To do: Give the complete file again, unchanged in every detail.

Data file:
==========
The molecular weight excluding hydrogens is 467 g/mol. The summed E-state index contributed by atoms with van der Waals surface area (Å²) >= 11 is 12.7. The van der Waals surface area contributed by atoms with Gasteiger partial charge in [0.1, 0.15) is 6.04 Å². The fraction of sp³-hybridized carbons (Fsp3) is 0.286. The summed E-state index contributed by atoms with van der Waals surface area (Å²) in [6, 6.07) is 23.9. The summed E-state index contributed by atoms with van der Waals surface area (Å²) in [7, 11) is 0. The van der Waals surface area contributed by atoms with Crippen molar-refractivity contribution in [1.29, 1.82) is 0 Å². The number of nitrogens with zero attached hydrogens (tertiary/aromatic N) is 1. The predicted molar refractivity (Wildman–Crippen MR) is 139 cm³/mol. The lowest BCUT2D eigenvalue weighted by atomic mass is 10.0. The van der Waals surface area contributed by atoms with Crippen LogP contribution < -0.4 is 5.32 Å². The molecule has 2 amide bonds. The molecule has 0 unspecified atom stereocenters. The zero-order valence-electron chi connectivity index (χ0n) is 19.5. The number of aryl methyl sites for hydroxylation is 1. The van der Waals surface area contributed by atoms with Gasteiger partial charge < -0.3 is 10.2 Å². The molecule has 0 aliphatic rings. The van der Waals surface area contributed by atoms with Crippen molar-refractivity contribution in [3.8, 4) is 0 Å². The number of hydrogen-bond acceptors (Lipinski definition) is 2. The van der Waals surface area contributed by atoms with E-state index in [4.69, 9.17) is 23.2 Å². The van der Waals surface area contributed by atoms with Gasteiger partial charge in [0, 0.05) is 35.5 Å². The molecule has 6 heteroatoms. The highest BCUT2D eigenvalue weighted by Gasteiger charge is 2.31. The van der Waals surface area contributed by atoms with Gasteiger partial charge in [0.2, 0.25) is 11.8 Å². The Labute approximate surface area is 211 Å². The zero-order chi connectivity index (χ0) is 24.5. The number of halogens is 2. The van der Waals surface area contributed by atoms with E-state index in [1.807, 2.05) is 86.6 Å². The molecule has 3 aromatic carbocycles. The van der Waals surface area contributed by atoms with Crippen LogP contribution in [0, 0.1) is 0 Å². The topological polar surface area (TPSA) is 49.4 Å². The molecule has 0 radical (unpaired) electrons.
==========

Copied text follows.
The molecular weight excluding hydrogens is 467 g/mol. The summed E-state index contributed by atoms with van der Waals surface area (Å²) >= 11 is 12.7. The van der Waals surface area contributed by atoms with Gasteiger partial charge in [0.1, 0.15) is 6.04 Å². The fraction of sp³-hybridized carbons (Fsp3) is 0.286. The summed E-state index contributed by atoms with van der Waals surface area (Å²) in [6, 6.07) is 23.9. The summed E-state index contributed by atoms with van der Waals surface area (Å²) in [7, 11) is 0. The van der Waals surface area contributed by atoms with Crippen molar-refractivity contribution in [1.29, 1.82) is 0 Å². The number of nitrogens with zero attached hydrogens (tertiary/aromatic N) is 1. The predicted molar refractivity (Wildman–Crippen MR) is 139 cm³/mol. The lowest BCUT2D eigenvalue weighted by atomic mass is 10.0. The van der Waals surface area contributed by atoms with Crippen LogP contribution < -0.4 is 5.32 Å². The molecule has 2 amide bonds. The molecule has 0 unspecified atom stereocenters. The zero-order valence-electron chi connectivity index (χ0n) is 19.5. The number of aryl methyl sites for hydroxylation is 1. The van der Waals surface area contributed by atoms with Gasteiger partial charge < -0.3 is 10.2 Å². The molecule has 0 aliphatic rings. The van der Waals surface area contributed by atoms with Crippen molar-refractivity contribution in [3.8, 4) is 0 Å². The number of hydrogen-bond acceptors (Lipinski definition) is 2. The van der Waals surface area contributed by atoms with E-state index in [4.69, 9.17) is 23.2 Å². The van der Waals surface area contributed by atoms with Gasteiger partial charge in [0, 0.05) is 35.5 Å². The molecule has 6 heteroatoms. The highest BCUT2D eigenvalue weighted by Gasteiger charge is 2.31. The van der Waals surface area contributed by atoms with Gasteiger partial charge in [0.2, 0.25) is 11.8 Å². The Labute approximate surface area is 211 Å². The zero-order chi connectivity index (χ0) is 24.5. The number of halogens is 2. The van der Waals surface area contributed by atoms with E-state index in [1.807, 2.05) is 86.6 Å². The molecule has 3 aromatic carbocycles. The van der Waals surface area contributed by atoms with Crippen LogP contribution in [0, 0.1) is 0 Å². The topological polar surface area (TPSA) is 49.4 Å². The molecule has 0 radical (unpaired) electrons.